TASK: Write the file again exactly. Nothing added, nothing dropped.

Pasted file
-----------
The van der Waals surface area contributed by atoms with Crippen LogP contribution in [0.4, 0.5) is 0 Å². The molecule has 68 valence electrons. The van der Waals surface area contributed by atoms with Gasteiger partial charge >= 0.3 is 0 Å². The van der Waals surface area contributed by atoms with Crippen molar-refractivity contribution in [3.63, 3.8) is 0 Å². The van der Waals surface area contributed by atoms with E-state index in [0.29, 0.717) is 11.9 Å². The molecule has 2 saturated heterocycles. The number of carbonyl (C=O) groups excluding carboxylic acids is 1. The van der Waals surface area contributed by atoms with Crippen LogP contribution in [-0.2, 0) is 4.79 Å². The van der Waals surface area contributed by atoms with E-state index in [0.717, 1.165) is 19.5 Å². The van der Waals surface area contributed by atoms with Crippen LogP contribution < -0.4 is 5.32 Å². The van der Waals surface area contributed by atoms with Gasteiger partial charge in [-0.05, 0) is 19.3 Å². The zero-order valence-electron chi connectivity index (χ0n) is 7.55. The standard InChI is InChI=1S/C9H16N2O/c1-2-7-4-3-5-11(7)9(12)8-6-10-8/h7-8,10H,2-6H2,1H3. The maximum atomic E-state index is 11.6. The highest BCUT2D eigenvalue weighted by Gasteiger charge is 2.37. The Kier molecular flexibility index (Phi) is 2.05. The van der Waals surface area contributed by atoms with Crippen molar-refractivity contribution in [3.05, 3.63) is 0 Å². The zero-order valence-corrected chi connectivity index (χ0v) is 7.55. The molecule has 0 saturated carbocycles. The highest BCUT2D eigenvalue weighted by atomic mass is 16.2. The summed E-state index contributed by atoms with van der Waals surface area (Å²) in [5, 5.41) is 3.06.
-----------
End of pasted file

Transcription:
The van der Waals surface area contributed by atoms with Crippen LogP contribution in [0.4, 0.5) is 0 Å². The molecule has 68 valence electrons. The van der Waals surface area contributed by atoms with Gasteiger partial charge >= 0.3 is 0 Å². The van der Waals surface area contributed by atoms with Crippen molar-refractivity contribution in [3.63, 3.8) is 0 Å². The van der Waals surface area contributed by atoms with E-state index in [0.29, 0.717) is 11.9 Å². The molecule has 2 saturated heterocycles. The number of carbonyl (C=O) groups excluding carboxylic acids is 1. The van der Waals surface area contributed by atoms with Crippen LogP contribution in [-0.2, 0) is 4.79 Å². The van der Waals surface area contributed by atoms with E-state index in [0.717, 1.165) is 19.5 Å². The van der Waals surface area contributed by atoms with Crippen LogP contribution < -0.4 is 5.32 Å². The van der Waals surface area contributed by atoms with Gasteiger partial charge in [-0.05, 0) is 19.3 Å². The zero-order valence-electron chi connectivity index (χ0n) is 7.55. The standard InChI is InChI=1S/C9H16N2O/c1-2-7-4-3-5-11(7)9(12)8-6-10-8/h7-8,10H,2-6H2,1H3. The maximum atomic E-state index is 11.6. The highest BCUT2D eigenvalue weighted by Gasteiger charge is 2.37. The Kier molecular flexibility index (Phi) is 2.05. The van der Waals surface area contributed by atoms with Crippen molar-refractivity contribution in [3.05, 3.63) is 0 Å². The zero-order valence-corrected chi connectivity index (χ0v) is 7.55. The molecule has 0 saturated carbocycles. The highest BCUT2D eigenvalue weighted by atomic mass is 16.2. The summed E-state index contributed by atoms with van der Waals surface area (Å²) in [5, 5.41) is 3.06.